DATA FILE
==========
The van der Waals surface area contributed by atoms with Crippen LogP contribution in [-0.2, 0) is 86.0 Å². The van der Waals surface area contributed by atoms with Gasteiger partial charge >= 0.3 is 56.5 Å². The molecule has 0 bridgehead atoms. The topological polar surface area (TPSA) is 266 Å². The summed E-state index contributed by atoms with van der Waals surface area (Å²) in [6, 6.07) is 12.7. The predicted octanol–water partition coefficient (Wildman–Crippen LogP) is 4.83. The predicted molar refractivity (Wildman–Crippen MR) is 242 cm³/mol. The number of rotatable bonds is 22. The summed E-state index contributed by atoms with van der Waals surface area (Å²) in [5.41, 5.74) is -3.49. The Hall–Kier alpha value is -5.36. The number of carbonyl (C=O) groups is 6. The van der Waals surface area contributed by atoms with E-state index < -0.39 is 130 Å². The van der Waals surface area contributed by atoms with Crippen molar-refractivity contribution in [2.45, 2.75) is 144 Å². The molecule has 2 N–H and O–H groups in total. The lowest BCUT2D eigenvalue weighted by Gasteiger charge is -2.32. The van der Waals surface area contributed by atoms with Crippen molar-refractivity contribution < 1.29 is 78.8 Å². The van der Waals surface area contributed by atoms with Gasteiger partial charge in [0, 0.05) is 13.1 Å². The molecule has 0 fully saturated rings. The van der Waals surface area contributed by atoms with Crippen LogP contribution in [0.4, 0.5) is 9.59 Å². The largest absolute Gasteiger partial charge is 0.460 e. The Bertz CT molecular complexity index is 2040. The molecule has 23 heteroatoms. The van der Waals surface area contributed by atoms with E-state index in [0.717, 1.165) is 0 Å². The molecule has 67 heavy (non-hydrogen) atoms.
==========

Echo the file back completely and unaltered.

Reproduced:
The van der Waals surface area contributed by atoms with Crippen LogP contribution in [-0.2, 0) is 86.0 Å². The van der Waals surface area contributed by atoms with Gasteiger partial charge >= 0.3 is 56.5 Å². The molecule has 0 bridgehead atoms. The topological polar surface area (TPSA) is 266 Å². The summed E-state index contributed by atoms with van der Waals surface area (Å²) in [6, 6.07) is 12.7. The predicted octanol–water partition coefficient (Wildman–Crippen LogP) is 4.83. The predicted molar refractivity (Wildman–Crippen MR) is 242 cm³/mol. The number of rotatable bonds is 22. The summed E-state index contributed by atoms with van der Waals surface area (Å²) in [5.41, 5.74) is -3.49. The Hall–Kier alpha value is -5.36. The number of carbonyl (C=O) groups is 6. The van der Waals surface area contributed by atoms with E-state index < -0.39 is 130 Å². The van der Waals surface area contributed by atoms with Crippen molar-refractivity contribution in [2.45, 2.75) is 144 Å². The molecule has 2 N–H and O–H groups in total. The lowest BCUT2D eigenvalue weighted by Gasteiger charge is -2.32. The van der Waals surface area contributed by atoms with Crippen molar-refractivity contribution < 1.29 is 78.8 Å². The van der Waals surface area contributed by atoms with Gasteiger partial charge in [0, 0.05) is 13.1 Å². The molecule has 0 fully saturated rings. The van der Waals surface area contributed by atoms with Crippen LogP contribution in [0.4, 0.5) is 9.59 Å². The largest absolute Gasteiger partial charge is 0.460 e. The Bertz CT molecular complexity index is 2040. The molecule has 23 heteroatoms. The van der Waals surface area contributed by atoms with E-state index in [0.717, 1.165) is 0 Å². The molecule has 67 heavy (non-hydrogen) atoms.